4.0 out of 5 stars Nice Collection of Essays on Issues Involving Women and Globalization 29 April 2010
By lmt324 - Published on Amazon.com
Format:Paperback|Verified Purchase
Global Woman presents a nice mix of essays that all discuss issues of the global movement of women, particularly from the Third World to First World. In attempts to gain an income for their families, these women face many struggles. From leaving their families in their native countries to submitting to harsh rules by their employers, these women are always under some constant force or pressure. Globalization has been a topic of much study for the last twenty plus years and many books have focused on the politics and economic effects. More and more studies are now demonstrating the human element and how the global movement of people is one result of globalization, one that has many different affects on other aspects of society. Furthermore, these issues of globalization are not isolated to one segment of the population, we as a whole can benefit from certain global processes, but these same practices can also detriment others as well. If we can begin to understand how issues of globalization affect us and out culture, politics, economies, and society, we can begin to offer solutions.

Each essay, whether recounting the tale of a nanny, maid, or sex worker, paints and intimate picture of the daily lives of these women, their struggles, their successes, and the reasons they continue such work. Most importantly, these narratives aren't solely written in third person, but on the contrary, the authors allow the reader to hear first hand from the women: the nannies who care for children while their own are thousands of miles away; the maids who work under tight restrictions to both their professional and personal lives; and the sex workers who may or may not be exploiting themselves or who may or may not be trafficked. In each account, the women have various reasons for getting into a certain line of work and each job presents positives and negatives. Another important point is that these women are not always treated well and they are not always treated bad, they don't always get to exercise free will and they are not always restrained. The women portrayed are both able to make their own decisions yet are products of the decisions others have made.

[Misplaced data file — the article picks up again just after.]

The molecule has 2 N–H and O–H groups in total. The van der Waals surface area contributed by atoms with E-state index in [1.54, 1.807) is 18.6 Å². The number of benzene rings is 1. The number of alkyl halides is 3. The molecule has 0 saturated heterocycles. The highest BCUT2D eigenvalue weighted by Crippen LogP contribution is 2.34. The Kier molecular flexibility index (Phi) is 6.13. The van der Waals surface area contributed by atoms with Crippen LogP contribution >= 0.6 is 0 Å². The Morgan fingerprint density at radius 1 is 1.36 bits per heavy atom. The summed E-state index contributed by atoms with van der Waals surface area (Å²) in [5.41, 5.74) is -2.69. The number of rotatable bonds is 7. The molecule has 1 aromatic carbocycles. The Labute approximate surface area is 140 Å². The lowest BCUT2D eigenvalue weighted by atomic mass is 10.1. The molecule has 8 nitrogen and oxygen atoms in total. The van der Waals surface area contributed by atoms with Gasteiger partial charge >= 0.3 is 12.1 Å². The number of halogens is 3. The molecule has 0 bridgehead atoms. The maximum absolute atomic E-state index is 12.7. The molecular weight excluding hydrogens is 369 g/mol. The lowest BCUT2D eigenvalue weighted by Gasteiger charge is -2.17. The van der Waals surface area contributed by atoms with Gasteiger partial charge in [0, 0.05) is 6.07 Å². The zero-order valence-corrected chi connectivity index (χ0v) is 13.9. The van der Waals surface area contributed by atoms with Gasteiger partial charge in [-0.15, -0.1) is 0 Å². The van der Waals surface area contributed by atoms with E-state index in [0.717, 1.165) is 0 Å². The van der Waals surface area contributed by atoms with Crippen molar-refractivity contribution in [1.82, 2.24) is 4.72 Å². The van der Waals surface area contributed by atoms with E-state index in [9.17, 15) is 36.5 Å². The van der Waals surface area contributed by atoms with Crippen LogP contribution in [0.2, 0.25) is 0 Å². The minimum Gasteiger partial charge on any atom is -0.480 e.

Unlike the reviewer who claims the author is extremely feminist and that "all women subject to these conditions are victims of globalization and capitalization," I would argue that these essays illustrate that globalization brings with it many interesting side effects, one in particular the movement of women away from their homes and to other countries where they are tied to a certain work structure. Are these situations ideal? No, of course not, but the point isn't to lecture about the ills of globalization, but just to demonstrate some other aspects of the phenomenon.

I agree somewhat with the reviewer that says no solutions are offered to deal with the problems explored. To an extent there aren't many options presented. On the other side, this book seems to be presenting the issues so that others may find solutions and it never pretends that these essays and authors have all the answers. As the editors note in the introduction, "we hope to make the invisible visible again," (pg.12), to present the issues that immigrant women face and figure out how to "improve the lives and opportunities of migrant women engaged in legal occupations...and prevent trafficking and enslavement" (pg. 13).

While I agree with the review about "the topics are clearly delineated between domestic workers, cheap labor and the sex trade" and that the book is "excellent for libraries, research and the well-read individual," I disagree on the careful, fact-filled study. While there are tons of facts and figures, I'm not clear on where they all come from. I see some in the endnotes, but in many places, figures are provided without citation. Additionally, as one review stated, "there are some gaps here, such as the lack of first-person narratives and the views of Eastern European women working in Western Europe," but as the same person states, "no anthology can be all-inclusive." Indeed, this volume seems more dedicated to issues involving women from the Global South who migrant to northern countries and the editors and authors make no secret of that fact.

Overall, so far, I think Global Women is a decent overview of the issues surrounding globalization and the global movement of women. I think that often, some of the every day, mundane issues are overlooked with a focus on the broader themes. The best part of the book is the narratives of the women themselves, they talk about their situations, their emotions, and it is plain to see how much of a sacrifice they make. Lastly, I think that this collection of essays is a great start for anyone who either wants to know a little about this topic or those who plan to devote their time to future studies of globalization.